- By Kevin Baron
Kevin Baron is a national security reporter for Foreign Policy, covering defense and military issues in Washington. He is also vice president of the Pentagon Press Association. Baron previously was a national security staff writer for National Journal, covering the "business of war." Prior to that, Baron worked in the resident daily Pentagon press corps as a reporter/photographer for Stars and Stripes. For three years with Stripes, Baron covered the building and traveled overseas extensively with the secretary of defense and chairman of the Joint Chiefs of Staff, covering official visits to Afghanistan and Iraq, the Middle East and Europe, China, Japan and South Korea, in more than a dozen countries. From 2004 to 2009, Baron was the Boston Globe Washington bureau's investigative projects reporter, covering defense, international affairs, lobbying and other issues. Before that, he muckraked at the Center for Public Integrity. Baron has reported on assignment from Asia, Africa, Australia, Europe, the Middle East and the South Pacific. He was won two Polk Awards, among other honors. He has a B.A. in international studies from the University of Richmond and M.A. in media and public affairs from George Washington University. Originally from Orlando, Fla., Baron has lived in the Washington area since 1998 and currently resides in Northern Virginia with his wife, three sons, and the family dog, The Edge.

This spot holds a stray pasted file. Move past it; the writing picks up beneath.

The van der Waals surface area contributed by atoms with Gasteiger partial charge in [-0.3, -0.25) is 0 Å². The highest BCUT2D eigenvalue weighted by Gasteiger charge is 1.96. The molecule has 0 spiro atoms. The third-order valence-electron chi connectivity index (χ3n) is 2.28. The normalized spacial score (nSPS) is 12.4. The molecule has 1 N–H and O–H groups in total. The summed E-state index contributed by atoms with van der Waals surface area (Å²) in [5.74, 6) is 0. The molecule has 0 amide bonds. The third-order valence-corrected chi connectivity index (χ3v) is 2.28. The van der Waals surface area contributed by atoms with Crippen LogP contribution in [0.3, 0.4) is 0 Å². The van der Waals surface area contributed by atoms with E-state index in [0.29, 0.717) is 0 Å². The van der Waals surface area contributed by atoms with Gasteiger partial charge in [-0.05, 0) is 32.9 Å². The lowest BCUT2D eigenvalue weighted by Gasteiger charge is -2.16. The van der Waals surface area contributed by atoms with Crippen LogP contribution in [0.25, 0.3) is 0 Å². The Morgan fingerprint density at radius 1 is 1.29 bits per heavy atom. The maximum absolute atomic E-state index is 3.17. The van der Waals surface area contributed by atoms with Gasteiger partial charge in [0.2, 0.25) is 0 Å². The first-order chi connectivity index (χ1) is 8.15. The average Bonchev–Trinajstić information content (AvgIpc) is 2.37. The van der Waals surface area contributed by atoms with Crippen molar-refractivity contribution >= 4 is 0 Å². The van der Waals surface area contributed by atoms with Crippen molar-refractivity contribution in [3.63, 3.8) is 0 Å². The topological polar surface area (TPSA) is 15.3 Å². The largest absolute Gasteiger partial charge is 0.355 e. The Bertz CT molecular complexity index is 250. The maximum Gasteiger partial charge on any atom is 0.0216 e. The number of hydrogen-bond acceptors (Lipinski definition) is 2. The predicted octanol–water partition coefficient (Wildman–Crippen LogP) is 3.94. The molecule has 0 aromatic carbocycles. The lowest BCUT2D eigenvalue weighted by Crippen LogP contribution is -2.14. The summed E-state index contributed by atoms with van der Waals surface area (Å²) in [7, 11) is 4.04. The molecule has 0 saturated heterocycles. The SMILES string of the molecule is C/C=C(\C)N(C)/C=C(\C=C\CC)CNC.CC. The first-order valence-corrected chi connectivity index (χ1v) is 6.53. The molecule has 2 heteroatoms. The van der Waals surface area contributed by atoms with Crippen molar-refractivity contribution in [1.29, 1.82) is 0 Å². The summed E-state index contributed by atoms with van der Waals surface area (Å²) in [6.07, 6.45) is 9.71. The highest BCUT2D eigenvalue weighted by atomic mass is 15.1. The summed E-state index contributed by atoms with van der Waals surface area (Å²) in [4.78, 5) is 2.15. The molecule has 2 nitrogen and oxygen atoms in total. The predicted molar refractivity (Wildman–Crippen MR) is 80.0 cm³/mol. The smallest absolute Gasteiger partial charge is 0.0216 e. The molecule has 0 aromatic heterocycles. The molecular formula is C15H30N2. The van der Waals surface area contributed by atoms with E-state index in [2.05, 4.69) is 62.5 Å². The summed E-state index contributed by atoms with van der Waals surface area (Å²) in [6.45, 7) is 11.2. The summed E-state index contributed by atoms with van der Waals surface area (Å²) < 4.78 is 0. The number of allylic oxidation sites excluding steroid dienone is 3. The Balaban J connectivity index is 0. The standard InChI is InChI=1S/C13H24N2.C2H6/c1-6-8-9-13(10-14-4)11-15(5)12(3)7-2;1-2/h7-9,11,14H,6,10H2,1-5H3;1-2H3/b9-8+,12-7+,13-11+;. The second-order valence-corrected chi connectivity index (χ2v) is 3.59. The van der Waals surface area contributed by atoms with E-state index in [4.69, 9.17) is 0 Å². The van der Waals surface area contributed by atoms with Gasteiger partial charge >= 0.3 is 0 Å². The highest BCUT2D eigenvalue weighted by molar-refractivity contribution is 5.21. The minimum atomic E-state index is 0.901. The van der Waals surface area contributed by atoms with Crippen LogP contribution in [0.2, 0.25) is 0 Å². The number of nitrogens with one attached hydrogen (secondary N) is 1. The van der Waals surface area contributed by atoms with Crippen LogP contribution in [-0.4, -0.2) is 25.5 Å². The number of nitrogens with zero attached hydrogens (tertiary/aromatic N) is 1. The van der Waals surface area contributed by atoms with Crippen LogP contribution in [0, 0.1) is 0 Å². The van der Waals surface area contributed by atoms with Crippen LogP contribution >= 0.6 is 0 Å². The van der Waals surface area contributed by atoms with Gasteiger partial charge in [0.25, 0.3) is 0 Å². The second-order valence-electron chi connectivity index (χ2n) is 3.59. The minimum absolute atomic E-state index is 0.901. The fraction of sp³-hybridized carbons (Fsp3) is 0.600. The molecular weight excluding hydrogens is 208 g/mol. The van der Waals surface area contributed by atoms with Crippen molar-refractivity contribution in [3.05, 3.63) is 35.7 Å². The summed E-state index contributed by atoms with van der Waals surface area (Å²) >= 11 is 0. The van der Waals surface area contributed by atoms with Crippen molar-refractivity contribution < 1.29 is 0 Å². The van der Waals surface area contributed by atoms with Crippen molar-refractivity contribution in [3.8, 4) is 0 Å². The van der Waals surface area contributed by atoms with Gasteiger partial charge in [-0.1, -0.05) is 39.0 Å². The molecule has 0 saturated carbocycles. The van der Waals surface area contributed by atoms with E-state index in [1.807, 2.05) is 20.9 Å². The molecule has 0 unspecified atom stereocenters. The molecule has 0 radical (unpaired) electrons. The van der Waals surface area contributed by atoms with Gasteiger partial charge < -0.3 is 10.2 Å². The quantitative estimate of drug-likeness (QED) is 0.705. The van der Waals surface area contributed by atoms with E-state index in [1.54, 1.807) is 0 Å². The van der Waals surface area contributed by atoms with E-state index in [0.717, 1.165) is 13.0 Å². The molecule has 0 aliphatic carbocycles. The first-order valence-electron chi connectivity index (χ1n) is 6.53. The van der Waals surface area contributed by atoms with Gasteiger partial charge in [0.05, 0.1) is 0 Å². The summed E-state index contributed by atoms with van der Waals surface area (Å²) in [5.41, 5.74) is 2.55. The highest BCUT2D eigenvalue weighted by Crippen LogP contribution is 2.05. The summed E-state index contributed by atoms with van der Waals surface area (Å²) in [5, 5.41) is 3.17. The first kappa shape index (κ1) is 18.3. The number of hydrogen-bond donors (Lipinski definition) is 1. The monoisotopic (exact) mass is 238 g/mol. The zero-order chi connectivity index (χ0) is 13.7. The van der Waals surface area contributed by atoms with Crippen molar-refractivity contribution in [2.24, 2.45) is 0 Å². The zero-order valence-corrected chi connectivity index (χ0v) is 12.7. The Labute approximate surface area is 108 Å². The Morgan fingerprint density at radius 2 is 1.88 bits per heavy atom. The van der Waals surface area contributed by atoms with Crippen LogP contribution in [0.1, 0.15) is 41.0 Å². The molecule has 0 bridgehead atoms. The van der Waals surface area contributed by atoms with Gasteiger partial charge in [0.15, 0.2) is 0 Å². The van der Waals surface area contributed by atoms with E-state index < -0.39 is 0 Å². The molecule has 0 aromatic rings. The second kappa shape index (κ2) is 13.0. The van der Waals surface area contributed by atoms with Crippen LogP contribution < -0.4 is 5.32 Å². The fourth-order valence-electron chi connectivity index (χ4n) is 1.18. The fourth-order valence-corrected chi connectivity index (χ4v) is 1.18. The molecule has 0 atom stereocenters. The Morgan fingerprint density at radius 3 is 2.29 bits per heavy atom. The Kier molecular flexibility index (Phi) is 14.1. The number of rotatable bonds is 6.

The North Korean satellite launched last week to global alarm is already failing and falling from orbit, according to satellite trackers using publicly available military data and software to follow the craft.
The alarm bells sounded in the White House, National Security Council and Pentagon were not so much for Kwangmyongsong 3-2, the satellite, but the massive rocket with two booster stages that threw it into space. That rocket launch, the U.S. fears, lays the groundwork for a potential intercontinental ballistic missile that could someday carry a nuclear warhead, instead of a satellite, all the way to California.
A Pentagon official told the E-Ring the Defense Department would not comment about the status of the satellite, because they do not comment on "intelligence matters."
But a U.S. official tells us, "We haven’t completed our final assessment, but it’s a good chance whatever they put up there is deaf, blind, and mute."
North Korea Tech, a website, explains why they know the craft is failing, based on data released by North American Aerospace Defense Command (NORAD) here.
You can follow the satellite zooming across the Google map via this website.